Even in your awkward youthful state you know you were born to rule. Your parents bring you all the food you can eat. The menu makes it obvious they are apex predators. Figuratively and literally you are at the top of the food chain. A world full of opportunity stretches out below you. It is all just waiting for you to venture out and stake your claim. To the casual observer your life might seem as easy as a fairy tale.
First thing in the morning, as the sunshine reaches the nest Albert, your father, welcomes the day with a long, loud melody. Having not yet learned to fly you have no choice but to listen.
During the heat of the day you have no way to reach cool water to quench your thirst. Nor can you glide down to a shady shore just to cool off. When it is cold and wet you must simply endure the wind and rain. You are no longer small enough for your mother to keep you warm.
As the sun rises, your father continues his music making. Maybe he is informing all those who can hear that he (and Eva) still rule the skies on the south side of Union Bay.
Your father's glance seems to imply, "Oh! Sorry, Did I wake you?"
You are grumpy and sleepy. Your sibling nips at your "nose" and somehow the fairy tale feeling escapes you.
After glancing around and finding no fresh food, you and your sibling attempt to go back to sleep.
As you retire, your mother comes down from her roost and lands in the nest.
Your father takes the opportunity to give up guard duty and slips out the backdoor.
In less than five minutes, you abandon your hope of sleep when your father returns with a new branch. Apparently, he feels dawn is a great time for remodeling.
After the initial installation, he is off to find another piece of lumber.
Male bald eagles are 50% smaller than the females. It is easy to see in this photo that even though Albert is closer, he is clearly smaller than Eva. If we look closely at the king-of-the-sky analogy we find that Eva is the true ruler. Albert, her spouse, is more like a prince or royal husband.
Learning to fly is by far the largest challenge in store for young eaglets. Many do not survive their first attempt. It is all or nothing. Hopefully, during the next few weeks we will get to watch their learning process.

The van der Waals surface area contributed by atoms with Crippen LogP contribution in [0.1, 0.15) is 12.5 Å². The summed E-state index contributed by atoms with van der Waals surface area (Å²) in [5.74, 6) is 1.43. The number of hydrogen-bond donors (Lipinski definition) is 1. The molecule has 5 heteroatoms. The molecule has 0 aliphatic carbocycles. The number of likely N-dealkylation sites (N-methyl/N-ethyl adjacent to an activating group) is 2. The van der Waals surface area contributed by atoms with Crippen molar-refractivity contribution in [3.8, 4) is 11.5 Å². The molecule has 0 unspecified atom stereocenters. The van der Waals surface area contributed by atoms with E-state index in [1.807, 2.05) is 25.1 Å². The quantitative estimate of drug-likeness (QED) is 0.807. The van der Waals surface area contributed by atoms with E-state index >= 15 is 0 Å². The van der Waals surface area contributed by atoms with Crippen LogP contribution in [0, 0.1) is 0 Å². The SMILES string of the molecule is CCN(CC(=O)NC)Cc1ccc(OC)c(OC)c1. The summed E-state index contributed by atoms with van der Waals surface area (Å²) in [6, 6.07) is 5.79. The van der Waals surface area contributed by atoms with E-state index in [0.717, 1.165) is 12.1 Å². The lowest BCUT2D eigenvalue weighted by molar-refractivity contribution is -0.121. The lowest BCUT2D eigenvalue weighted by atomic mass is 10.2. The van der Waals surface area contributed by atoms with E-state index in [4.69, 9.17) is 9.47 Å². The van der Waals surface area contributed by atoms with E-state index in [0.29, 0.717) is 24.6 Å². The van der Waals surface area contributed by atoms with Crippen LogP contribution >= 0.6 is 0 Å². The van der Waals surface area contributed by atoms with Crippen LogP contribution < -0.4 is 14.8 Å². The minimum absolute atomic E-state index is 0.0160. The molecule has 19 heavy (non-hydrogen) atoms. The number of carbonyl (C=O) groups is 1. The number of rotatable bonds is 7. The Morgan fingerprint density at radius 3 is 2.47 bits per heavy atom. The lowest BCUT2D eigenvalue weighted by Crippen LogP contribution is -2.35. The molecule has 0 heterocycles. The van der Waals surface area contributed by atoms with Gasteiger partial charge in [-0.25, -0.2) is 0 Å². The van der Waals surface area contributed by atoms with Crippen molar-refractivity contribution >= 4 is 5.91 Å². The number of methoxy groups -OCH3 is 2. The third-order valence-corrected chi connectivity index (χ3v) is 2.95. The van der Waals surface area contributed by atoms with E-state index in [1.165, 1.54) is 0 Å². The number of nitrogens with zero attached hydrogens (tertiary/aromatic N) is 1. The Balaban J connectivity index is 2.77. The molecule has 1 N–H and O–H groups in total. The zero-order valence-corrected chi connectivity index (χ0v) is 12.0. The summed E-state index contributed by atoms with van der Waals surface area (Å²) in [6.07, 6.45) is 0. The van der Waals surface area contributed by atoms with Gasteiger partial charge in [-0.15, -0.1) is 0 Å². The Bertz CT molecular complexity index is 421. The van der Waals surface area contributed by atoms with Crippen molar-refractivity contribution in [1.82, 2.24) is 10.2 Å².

The lives of wild creatures only seem simple from a distance. Their habitat, every part of their body and every skill they must learn are critical to their survival. Fairy tales are easy to understand because they are presented in a simple fashion. The real world is complex and challenging. By paying attention to the creatures who surround us we learn how our choices impact their lives.
Frequently Asked Questions:
How old are the eaglets?
Since I was unable to see inside the nest I cannot state their age with precision. However I can offer my observations and estimates.
On March 5th Eva's behavior noticeably changed. She went from sitting around the edge of the nest or on a nearby branch to spending her time down in the middle of the nest - brooding. When viewed at a distance, only the top of her head was showing. (Occasionally, males also take turns sitting on the brood.) The change of behavior implied to me that Eva had laid her first egg. From what I have read the second egg would most likely have been laid within a day or two.
April 9th was 35 days after the first egg was laid, hypothetically. The incubation period listed on multiple sources is 34 to 36 days. However, for the first few weeks the young birds spend most of their time under the protection of their parents bodies. In addition, the depth of the nest makes seeing a small creature in the middle of the nest nearly impossible. So we have no way to see the eggs hatching or the very young eaglets in the nest.